Several Harry Potters, even a Hagrid arrived at a midnight showing of the latest Harry Potter film at the Regal Cinemas in Hunt Valley -- "Harry Potter and the Deathly Hallows: Part 1."
As with past films, Harry Potter fans arrived early, some wearing the preppy Hogwarts uniforms and long black wizards robes, or drawing the iconic lightning bolt scar drawn onto foreheads with a Sharpie marker, while others simply came as muggles.
The film is based on the seventh installment of the Harry Potter series by author J.K. Rowling, with the final scheduled to be released next year.
Nine of the 12 midnight showings Wednesday at the Baltimore County theater sold out, according to Fandango. com.
Lisa Woznicki, a 50-year-old librarian from Phoenix, came with her 16-year-old daughter and her friend, but only the Woznicki dressed up.
"I have a McGonagall hat -- why not put it on?" she said of the tall, velvet witch hat with a long feather to match her long black robe to resemble the character Professor Minerva McGonagall.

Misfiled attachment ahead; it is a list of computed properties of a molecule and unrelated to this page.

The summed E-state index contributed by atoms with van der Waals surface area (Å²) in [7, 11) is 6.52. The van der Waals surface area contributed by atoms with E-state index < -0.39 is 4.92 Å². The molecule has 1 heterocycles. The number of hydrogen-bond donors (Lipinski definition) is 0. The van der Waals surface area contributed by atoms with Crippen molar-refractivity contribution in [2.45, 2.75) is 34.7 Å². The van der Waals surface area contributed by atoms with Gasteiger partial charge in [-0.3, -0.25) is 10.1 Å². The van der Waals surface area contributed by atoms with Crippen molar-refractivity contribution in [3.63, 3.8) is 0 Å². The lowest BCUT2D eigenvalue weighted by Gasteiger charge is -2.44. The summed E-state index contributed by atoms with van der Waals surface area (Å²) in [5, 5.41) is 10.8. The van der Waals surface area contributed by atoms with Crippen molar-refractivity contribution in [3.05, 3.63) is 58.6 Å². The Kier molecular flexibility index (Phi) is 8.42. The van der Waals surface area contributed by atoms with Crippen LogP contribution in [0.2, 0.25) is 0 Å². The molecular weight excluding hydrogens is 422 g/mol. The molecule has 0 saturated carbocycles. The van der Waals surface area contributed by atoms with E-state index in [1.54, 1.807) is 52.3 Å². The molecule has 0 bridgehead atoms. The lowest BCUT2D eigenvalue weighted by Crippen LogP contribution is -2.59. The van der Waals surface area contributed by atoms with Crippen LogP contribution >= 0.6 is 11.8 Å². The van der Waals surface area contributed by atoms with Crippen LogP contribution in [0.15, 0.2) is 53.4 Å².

"I have to be at work" early tomorrow morning, she said, adding that her daughter would not get out of school either, but she said it's worth the lack of sleep to be able to participate in the film debut ? especially with only one left.
"I wish they would follow through into his adult world," she said, hoping that the series, which concludes following Harry?s stent at Hogwarts school, would continue. "I want to know what happens," she said.
Amit Chauham, 21, and several of his friends from high school drove down to the theater from Fallston as soon as they got off work.
"We're obsessed," he said. While they did not dress up, he drew the "Dark Mark" symbol of Lord Voldemort's follower, the Death Eaters, on his forearm.
"We like it because we grew up with it," Chauham said. "You're not going to be a 21-year-old person reading this for the first time," he said, adding that most of the viewers at the late-night showing were in their teens or early 20s.
He and his friend Sam Moeller, a student Harford Community College, said they've got high expectations for the film released Wednesday but also the final installment, saying that each has been better than the last.
Some fans, however, were attending a late-night showing for the first time.
"It's a cool idea. We thought it would be kind of fun," said Tom Ainsworth of Pikesville, who brought his 16-year-old daughter Abbie and his son Andrew, 13.
Laura Eisenstein, 20, and Ryan Wheeler, 17, also said they had never been out before for the midnight premier of the past movies.
"We've never done this but this is the last one," she said of the books.